Xholon - Graphical Linear Algebra (GLA)

In his 2015 to 2016 blog series Graphical Linear Algebra, computer scientist PaweĊ‚ Sobocinski explores a diagrammatic approach to linear algebra. His goal is writing for a non-mathematician audience without "dumbing it down". I have done a bunch of models to help me understand his blog, to place it into a context that's familiar to me. On this web page, I simple organize what I've done so far, using a very terse writing style. It's mostly just images and links to other things. Once I'm past the exploratory stage, I would like to write something more descriptive, possibly a series of tutorials based around my models. This is part of my overall explorations of Category Theory. I admit to very rudimentary math skills, but find that I can begin to understand it by building the ideas into the types of models and diagrams that I do understand well. I want to meet Category Theory researchers halfway using diagrams, and it's encouraging that many of them are working on Applied Category Theory (and see other sites such as appliedcategorytheory.org).

To get started, I have taken some notes from Pawel's blog, and implemented a few simple concepts using my own Xholon tool.

The source code at github.

The source code as an editable and executable Xholon workbook.

The Xholon executable. It doesn't do very much.

Food Recipes

Several years ago I explored the structure of food recipes. I believe that this is operadic. See my Operads page, and my Operadics Domain Specific Language (Operadics DSL) page which is a prototype I did for and with the help of mathematician David Spivak.

source code at github

source code as an editable Xholon workbook

Xholon executable with a Mind Map SVG visualization

Pawel's Recipe example has a generator (the Crack Egg process) that outputs two things, which is I believe what makes it different from my earlier operad-like example.

GLA Recipes. This is a very different implemention (different from the eTrice implementations below). It uses an Avatar for each process, where each Avatar steps through a script written in the Xholon Interactive Fiction Language (IFLang). There are no explicit ports or "dangling wires". It resembles the various movie and TV scripts and other stories (and here) that I have done in the past. Imagine the various steps in a recipe as characters in a story, collaborating toward the climax of a delicious meal.

GLA Graphical Linear Algebra - eTrice.

GLA Recipes - Petri Nets. Xholon also supports Petri Nets.

GLA Recipes - Operad DSL.

I have lots of questions on how to meaningfully implement the Recipe example and the Graphical Linear Algebra diagrams. For example: Should I include diagrams for Identity and Twist in the eTrice implementations? If I include these in a larger diagram, then, if nothing else, they help to get the timing of the overall machine correct. Interestingly, if I use a completely different modeling tool that I've written to execute movie scripts, I have to use a "wait" statement to similarly synchronous the various characters. I'm very interested in how all these approaches fit together. I haven't gotten to the actual linear algebra part of Pawel's blog yet in a serious way.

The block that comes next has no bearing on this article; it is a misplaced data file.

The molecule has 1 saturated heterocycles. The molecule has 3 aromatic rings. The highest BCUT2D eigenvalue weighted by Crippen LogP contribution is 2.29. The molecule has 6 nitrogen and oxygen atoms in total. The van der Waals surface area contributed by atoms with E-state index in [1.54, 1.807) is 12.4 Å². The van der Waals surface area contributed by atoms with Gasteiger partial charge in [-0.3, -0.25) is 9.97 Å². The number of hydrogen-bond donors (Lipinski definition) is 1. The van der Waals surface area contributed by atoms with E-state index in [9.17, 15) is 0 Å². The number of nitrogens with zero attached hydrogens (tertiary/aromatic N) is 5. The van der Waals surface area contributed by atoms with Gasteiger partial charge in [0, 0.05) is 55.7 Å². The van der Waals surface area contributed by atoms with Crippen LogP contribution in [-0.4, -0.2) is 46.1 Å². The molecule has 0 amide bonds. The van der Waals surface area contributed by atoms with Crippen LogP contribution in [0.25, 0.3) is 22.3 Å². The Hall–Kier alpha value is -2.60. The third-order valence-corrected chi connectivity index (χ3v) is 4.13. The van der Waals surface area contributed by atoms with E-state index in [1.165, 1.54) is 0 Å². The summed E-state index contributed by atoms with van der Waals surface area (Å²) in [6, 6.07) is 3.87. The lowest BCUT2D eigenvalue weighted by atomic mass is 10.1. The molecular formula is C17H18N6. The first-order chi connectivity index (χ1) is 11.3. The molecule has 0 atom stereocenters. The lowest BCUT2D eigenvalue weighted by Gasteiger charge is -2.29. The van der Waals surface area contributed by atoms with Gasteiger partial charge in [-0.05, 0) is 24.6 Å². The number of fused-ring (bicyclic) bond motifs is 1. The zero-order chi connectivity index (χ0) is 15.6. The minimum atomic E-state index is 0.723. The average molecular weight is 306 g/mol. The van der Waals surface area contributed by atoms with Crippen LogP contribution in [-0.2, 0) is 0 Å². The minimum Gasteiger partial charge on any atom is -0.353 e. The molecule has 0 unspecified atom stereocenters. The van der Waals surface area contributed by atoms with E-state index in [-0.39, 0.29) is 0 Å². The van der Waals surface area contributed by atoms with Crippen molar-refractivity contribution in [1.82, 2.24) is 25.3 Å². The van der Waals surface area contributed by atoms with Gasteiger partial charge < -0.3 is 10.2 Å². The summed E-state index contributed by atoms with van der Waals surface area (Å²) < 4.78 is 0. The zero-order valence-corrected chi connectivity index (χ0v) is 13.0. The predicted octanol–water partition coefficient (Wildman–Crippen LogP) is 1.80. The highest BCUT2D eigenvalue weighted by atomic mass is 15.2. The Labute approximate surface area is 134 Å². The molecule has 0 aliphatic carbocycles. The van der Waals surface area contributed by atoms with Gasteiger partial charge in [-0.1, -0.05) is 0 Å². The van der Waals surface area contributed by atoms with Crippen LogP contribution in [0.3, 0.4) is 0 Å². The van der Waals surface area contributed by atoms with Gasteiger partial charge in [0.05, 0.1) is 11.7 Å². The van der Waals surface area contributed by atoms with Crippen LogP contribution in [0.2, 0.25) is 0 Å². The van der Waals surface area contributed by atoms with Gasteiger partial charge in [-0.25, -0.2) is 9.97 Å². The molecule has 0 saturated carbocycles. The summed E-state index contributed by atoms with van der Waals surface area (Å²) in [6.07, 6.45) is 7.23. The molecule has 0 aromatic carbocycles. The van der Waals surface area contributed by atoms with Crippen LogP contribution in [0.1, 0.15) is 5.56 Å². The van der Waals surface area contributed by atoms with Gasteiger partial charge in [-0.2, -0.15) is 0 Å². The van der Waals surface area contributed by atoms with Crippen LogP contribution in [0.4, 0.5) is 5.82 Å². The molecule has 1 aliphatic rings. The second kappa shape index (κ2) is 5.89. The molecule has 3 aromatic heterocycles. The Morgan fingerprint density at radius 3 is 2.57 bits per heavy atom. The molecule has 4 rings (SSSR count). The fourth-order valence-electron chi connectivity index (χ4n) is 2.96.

Eclipse eTrice - Real-Time Modeling Tools

The open-source eTrice tool "provides an implementation of the ROOM (Real-Time Object-Oriented Modeling) modeling language together with editors, code generators for Java, C++ and C code and target middleware. The model is defined in textual form (Xtext) with graphical editors (Graphiti) for the structural and behavioral (i.e. state machine) parts." I have previously summarized ROOM at the Azimuth site. eTrice is based on the ObjecTime executable modeling and diagramming tool, and the Real-time Object Oriented Modeling (ROOM) methodology. I discovered ObjecTime and ROOM around 1993, and then worked for the ObjecTime company for a few years until Rational Software (makers of Unified Modeling Language (UML) tools) and then IBM bought-up the technology. Having become addicted to modeling and diagramming as thinking and implementation tools, I've developed my own Xholon tool which is also based on ROOM. I remember being so excited when I first discovered ObjecTime and ROOM because they so closely matched my way of thinking about software development. Xholon has now evolved into many areas that were not supported by the earlier tools and methodologies, but still retains it's ROOM roots.

eTrice runs within the popular Eclipse integrated development environment (IDE).

My.room and .png files at github

Images generated by eTrice from my Eclipse eTrice diagrams

Screenshots of my Eclipse eTrice work environment

These show the Eclipse and eTrice evironment, the filenames for each structure and behavior diagram, the automatically-generated .java files in src-gen, the diagram palette, a sampling of the actual structure diagrams, and the run-time Java Application console with text from Java print statements.

Message Sequence Charts (MSC) generated by Eclipse eTrice with Trace2UML


I'm not sure where I should go from here. I understand things best by building up models and diagrams, and then executing them as code. If I get the right results, then I feel like I've understood something. I love diagrams. The only thing I like better is diagrams that I can execute or diagrams that I can create using code.

Xholon GWT is a Xholon project. Copyright (C) 2018 Ken Webb